“We are integrating all of these different measurements ... to come up with the global maps of the best representation of what is actually out there,” says Meghan Cronin, lead researcher for the Ocean Climate Stations group at PMEL.

If the data the Saildrones bring back matches the buoy measuring system, the drones could help climate scientists better predict and prepare for the extreme weather conditions that El Niño brings. 

“The strength of a Saildrone is that it moves and it can do these adaptive surveys, and it can cross fronts and see how abrupt these fronts are,” says Dr. Cronin. When weather in the Pacific changes rapidly, the moorings, stationed nearly 1,000 miles apart, can only roughly render the shape of a moving front. 

The drones could enhance future climate modeling, but Cronin doesn’t foresee a future in which they are the only tool oceanographers use. 

“Each of these platforms has its own strength but also its weakness, and so you have to fill in some of the weaknesses with strengths of the other platforms,” she says.

That multiplatform experimentation is central to Block’s approach as she and her colleagues maneuver the White Shark Café. The Saildrones are just the first step in the team’s barrage of data-sampling devices. About 30 sharks are also wearing acoustic tags that send locational updates. Another autonomous device, known as a Slocum Glider, will travel up and down the water column and follow the sharks’ rapid diving. And a biochemical instrument called a nanopore processor will scour the water for DNA left behind by fish and other organisms.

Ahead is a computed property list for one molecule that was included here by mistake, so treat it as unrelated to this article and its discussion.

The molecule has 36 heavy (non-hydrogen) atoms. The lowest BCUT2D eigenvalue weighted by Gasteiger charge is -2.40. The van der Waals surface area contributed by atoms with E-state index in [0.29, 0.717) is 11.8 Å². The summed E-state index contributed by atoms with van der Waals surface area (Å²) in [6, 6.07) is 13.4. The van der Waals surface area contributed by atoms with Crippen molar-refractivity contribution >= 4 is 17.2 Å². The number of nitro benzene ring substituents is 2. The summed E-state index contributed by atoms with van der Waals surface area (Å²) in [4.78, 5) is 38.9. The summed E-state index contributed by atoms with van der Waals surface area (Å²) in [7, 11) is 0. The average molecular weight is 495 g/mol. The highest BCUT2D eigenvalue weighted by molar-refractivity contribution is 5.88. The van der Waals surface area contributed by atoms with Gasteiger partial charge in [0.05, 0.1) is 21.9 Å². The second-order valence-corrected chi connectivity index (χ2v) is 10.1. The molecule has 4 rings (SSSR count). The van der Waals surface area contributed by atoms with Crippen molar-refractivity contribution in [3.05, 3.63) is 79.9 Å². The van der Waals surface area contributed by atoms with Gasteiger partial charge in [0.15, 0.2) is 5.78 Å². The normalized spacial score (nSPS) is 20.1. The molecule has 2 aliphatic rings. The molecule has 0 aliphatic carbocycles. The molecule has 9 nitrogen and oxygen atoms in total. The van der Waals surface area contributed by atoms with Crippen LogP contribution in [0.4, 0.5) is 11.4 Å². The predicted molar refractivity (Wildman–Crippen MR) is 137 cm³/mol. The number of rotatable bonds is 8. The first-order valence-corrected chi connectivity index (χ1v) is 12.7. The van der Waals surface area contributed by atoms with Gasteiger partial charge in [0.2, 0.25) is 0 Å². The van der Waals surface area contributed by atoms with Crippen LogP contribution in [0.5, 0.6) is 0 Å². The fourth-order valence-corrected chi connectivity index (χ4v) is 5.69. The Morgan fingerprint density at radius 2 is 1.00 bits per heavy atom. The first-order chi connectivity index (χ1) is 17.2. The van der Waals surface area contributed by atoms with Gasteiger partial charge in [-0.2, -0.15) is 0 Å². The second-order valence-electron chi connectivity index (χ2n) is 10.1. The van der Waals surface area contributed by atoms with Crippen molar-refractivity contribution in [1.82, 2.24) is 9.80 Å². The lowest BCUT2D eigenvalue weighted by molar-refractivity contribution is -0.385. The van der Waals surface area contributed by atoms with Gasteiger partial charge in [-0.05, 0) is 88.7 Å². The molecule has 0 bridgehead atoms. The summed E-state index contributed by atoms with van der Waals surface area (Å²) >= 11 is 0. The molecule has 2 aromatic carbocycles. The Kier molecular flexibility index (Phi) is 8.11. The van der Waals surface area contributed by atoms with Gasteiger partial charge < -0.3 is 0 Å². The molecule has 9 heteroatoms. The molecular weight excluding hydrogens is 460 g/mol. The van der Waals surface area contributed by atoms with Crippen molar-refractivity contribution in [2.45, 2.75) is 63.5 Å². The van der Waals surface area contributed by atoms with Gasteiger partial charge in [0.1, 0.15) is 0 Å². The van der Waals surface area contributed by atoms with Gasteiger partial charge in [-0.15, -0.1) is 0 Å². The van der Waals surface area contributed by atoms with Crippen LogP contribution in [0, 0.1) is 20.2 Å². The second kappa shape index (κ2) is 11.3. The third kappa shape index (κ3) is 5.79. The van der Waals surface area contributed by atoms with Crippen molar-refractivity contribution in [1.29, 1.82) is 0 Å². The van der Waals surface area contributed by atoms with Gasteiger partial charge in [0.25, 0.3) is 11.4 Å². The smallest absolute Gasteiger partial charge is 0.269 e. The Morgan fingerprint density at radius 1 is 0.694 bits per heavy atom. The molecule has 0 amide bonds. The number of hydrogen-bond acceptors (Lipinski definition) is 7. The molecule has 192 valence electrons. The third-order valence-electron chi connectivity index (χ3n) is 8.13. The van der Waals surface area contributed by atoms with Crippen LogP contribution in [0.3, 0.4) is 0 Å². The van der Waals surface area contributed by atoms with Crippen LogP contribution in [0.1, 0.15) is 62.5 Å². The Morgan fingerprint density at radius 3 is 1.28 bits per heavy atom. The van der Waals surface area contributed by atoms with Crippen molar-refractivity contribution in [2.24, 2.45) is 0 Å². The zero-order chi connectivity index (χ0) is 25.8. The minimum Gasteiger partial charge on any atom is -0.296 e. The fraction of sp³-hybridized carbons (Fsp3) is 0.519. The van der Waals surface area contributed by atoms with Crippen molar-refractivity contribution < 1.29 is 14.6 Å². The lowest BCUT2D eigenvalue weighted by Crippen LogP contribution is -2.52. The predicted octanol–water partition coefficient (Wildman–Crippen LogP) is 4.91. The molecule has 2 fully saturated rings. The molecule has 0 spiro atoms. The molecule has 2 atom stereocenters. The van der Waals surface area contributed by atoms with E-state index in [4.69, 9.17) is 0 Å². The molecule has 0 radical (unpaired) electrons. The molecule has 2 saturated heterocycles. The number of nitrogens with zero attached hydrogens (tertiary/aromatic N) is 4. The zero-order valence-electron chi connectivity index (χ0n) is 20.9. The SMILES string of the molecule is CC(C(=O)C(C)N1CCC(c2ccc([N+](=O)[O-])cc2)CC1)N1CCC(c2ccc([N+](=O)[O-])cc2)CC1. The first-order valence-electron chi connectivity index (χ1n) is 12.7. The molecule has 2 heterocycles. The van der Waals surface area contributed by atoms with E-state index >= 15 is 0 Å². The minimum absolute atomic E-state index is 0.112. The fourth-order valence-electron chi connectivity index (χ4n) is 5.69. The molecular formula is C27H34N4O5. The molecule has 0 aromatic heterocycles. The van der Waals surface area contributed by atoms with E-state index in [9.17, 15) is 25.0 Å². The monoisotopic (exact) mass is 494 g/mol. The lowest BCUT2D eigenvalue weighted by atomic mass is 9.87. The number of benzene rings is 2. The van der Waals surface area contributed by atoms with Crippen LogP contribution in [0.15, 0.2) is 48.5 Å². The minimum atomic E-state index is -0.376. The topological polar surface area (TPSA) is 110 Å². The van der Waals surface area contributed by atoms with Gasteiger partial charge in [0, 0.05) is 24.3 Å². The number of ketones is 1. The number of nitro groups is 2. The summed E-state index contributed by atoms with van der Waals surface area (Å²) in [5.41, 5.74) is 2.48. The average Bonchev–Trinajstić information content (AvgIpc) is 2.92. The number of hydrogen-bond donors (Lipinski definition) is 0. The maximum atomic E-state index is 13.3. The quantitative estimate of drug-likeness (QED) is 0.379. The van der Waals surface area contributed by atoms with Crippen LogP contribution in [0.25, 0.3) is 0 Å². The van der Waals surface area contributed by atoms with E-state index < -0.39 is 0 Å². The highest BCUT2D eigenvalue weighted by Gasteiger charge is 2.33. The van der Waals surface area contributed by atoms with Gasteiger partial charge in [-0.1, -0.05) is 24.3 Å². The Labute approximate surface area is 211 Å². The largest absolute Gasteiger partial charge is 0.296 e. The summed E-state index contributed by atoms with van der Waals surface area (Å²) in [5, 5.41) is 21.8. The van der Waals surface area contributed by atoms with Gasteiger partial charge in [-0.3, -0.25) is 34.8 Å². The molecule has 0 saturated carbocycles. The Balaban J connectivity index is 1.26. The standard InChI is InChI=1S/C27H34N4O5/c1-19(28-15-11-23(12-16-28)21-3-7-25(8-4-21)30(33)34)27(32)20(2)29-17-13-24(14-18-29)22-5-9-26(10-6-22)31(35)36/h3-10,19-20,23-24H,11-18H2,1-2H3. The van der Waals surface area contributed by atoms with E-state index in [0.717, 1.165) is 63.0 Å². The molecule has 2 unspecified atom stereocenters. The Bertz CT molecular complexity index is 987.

Seeing the sharks – many of whom scientists have given names like “Tiny,” “Heffalump,” and “Shawshark Redemption” – so far from where they’re normally spotted is a thrill. But the goal is to build a comprehensive vision of the subaquatic environment. “We’re going to be asking in the simplest form who is in the ecosystem,” she says.

As the technology progresses, the Saildrone will likely continue to adapt and fill scientific niches, says James Bellingham, director of the Center for Marine Robotics at the Woods Hole Oceanographic Institution in Woods Hole, Mass. 

“As a technologist I create one of these systems and I’m disappointed if the only thing they’re ever used for is the thing that I thought of when I built the robot,” he says.

But even with the Saildrones’ rapid advances, some design elements seem unlikely to change, at least for now. “It’s kind of interesting because we’ve known about powering things by wind for millennia,” says Dr. Bellingham. “In a way it’s one of these back-to-the-future things.”